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To quote Bob Marley, the sun is shining and the weather is sweet. So what better way to enjoy this fine spell of weather we’re having than a quick look at our summery collection items? Deck chairs at the ready as we shine a light on our favourite sunshine objects.

Spherical glass lens for sunshine recorder, 1857

Made in Manchester in 1857, this sunshine recorder was clearly an act of wishful thinking by its maker.

In the spirit of getting all of the geographical jokes out of the way in the first two paragraphs, the sunshine recorder was actually invented in 1853 by a Scottish chap named John Francis Campbell, who clearly felt the appearance of sunshine in Scotland was so rare, he needed to log each occurrence.

Joking aside, it’s a fine example of an attempt to start tracking weather through scientific principles, and the development of the field of modern meteorology. The principle behind the recorder is very simple, and the technology is still in use today.

Quite what inspired the author of Celtic folklore to delve into meteorology is not really clear, but John Francis Campbell was determined to experiment with glass and sunshine.

A glass sphere sits in a wooden bowl, and as the sun blazes across the sky it burns a trace onto the bowl. The intensity and position of the burn indicate the time and strength of the sunshine, which then becomes a record of the number of hours of sunshine.

The recorder was modified in 1879 by Sir John Gabriel Stokes, who added removable paper cards behind the glass to record the burns, and changed the wooden frame to metal. Although electronic sensors mainly do the job these days, most meteorological offices and observatories around the work will still have a functioning Stokes-Campbell recorder.

Spherical lens, the first made for use in a John Francis Campbell type sunshine recorder, unsigned, 1857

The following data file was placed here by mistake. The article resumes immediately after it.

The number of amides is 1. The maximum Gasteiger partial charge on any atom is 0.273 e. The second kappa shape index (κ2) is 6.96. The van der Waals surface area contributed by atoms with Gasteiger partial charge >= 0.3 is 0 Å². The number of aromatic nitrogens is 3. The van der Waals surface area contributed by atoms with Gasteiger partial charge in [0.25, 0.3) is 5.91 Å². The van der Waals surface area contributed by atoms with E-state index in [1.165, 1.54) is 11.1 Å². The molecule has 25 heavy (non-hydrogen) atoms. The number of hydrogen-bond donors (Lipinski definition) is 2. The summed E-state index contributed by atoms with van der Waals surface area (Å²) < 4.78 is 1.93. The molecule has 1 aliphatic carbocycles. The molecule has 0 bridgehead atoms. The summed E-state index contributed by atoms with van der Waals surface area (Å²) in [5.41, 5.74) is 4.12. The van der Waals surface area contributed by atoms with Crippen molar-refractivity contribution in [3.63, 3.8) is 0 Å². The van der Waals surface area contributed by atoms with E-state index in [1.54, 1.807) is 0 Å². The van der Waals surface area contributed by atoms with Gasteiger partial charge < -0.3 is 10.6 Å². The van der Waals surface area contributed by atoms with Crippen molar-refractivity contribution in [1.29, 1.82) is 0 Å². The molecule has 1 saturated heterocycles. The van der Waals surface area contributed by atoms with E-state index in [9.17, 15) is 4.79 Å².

Summer comes soonest in the South poster

Likely to raise a few hackles amongst our local readers, this poster seems to suggest that it’s a bit warmer and nicer down south. Nonsense.

Photograph showing a small boy carrying a suitcase on the platform at Waterloo station talking to the fireman of N15 King Arthur class 4-6-0 locomotive No 755 'The Red Knight', as he leans from the cab. Text beneath.

Fleetwood for Sunshine Heath & Pleasure

This is more like it.

Poster, London Midland & Scottish Railway, Fleetwood for Sunshine, Health & Pleasure by LCT, about 1935. Coloured lithograph depicting an swimming pool and fountain with a woman and child in foreground. In the background is the Mount. Format: double royal. Dimensions: 40 x 25 inches, 1016 x 635mm.

Sundial from Liverpool Road Station

The Liverpool Road sundial is ‘top of the pops’ in this blog post, as it’s an intrinsic part of our site and our story.

There’s a great blog piece already in existence about the sundial and the relevance of local time, featuring fascinating behind-the-scenes footage of the sundial being scanned for the BBC Civilisations project, which has turned our iconic sundial into an amazing piece of augmented reality.